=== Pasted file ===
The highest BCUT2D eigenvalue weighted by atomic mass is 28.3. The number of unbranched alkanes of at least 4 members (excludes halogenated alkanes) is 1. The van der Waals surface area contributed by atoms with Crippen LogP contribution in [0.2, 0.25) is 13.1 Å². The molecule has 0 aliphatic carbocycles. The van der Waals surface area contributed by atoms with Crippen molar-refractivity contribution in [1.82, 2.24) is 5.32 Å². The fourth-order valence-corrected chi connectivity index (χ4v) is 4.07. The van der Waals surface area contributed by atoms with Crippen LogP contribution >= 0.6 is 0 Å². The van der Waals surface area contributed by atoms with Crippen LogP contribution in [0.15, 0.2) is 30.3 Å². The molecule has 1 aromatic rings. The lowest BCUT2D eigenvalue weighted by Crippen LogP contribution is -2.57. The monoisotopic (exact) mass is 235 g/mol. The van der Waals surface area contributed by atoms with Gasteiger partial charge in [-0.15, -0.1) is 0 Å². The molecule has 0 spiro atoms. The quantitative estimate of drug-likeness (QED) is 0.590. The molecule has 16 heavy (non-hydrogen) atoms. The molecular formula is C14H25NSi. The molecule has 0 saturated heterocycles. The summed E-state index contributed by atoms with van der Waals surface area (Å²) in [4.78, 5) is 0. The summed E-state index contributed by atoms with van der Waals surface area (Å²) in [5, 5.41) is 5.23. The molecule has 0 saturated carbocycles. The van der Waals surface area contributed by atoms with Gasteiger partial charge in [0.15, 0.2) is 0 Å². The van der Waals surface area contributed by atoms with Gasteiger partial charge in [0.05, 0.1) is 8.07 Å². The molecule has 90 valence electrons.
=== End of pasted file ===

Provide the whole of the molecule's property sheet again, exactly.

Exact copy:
The highest BCUT2D eigenvalue weighted by atomic mass is 28.3. The number of unbranched alkanes of at least 4 members (excludes halogenated alkanes) is 1. The van der Waals surface area contributed by atoms with Crippen LogP contribution in [0.2, 0.25) is 13.1 Å². The molecule has 0 aliphatic carbocycles. The van der Waals surface area contributed by atoms with Crippen molar-refractivity contribution in [1.82, 2.24) is 5.32 Å². The fourth-order valence-corrected chi connectivity index (χ4v) is 4.07. The van der Waals surface area contributed by atoms with Crippen LogP contribution >= 0.6 is 0 Å². The van der Waals surface area contributed by atoms with Crippen LogP contribution in [0.15, 0.2) is 30.3 Å². The molecule has 1 aromatic rings. The lowest BCUT2D eigenvalue weighted by Crippen LogP contribution is -2.57. The monoisotopic (exact) mass is 235 g/mol. The van der Waals surface area contributed by atoms with Gasteiger partial charge in [-0.15, -0.1) is 0 Å². The molecule has 0 spiro atoms. The quantitative estimate of drug-likeness (QED) is 0.590. The molecule has 16 heavy (non-hydrogen) atoms. The molecular formula is C14H25NSi. The molecule has 0 saturated heterocycles. The summed E-state index contributed by atoms with van der Waals surface area (Å²) in [4.78, 5) is 0. The summed E-state index contributed by atoms with van der Waals surface area (Å²) in [5, 5.41) is 5.23. The molecule has 0 saturated carbocycles. The van der Waals surface area contributed by atoms with Gasteiger partial charge in [0.15, 0.2) is 0 Å². The van der Waals surface area contributed by atoms with Gasteiger partial charge in [0.05, 0.1) is 8.07 Å². The molecule has 90 valence electrons.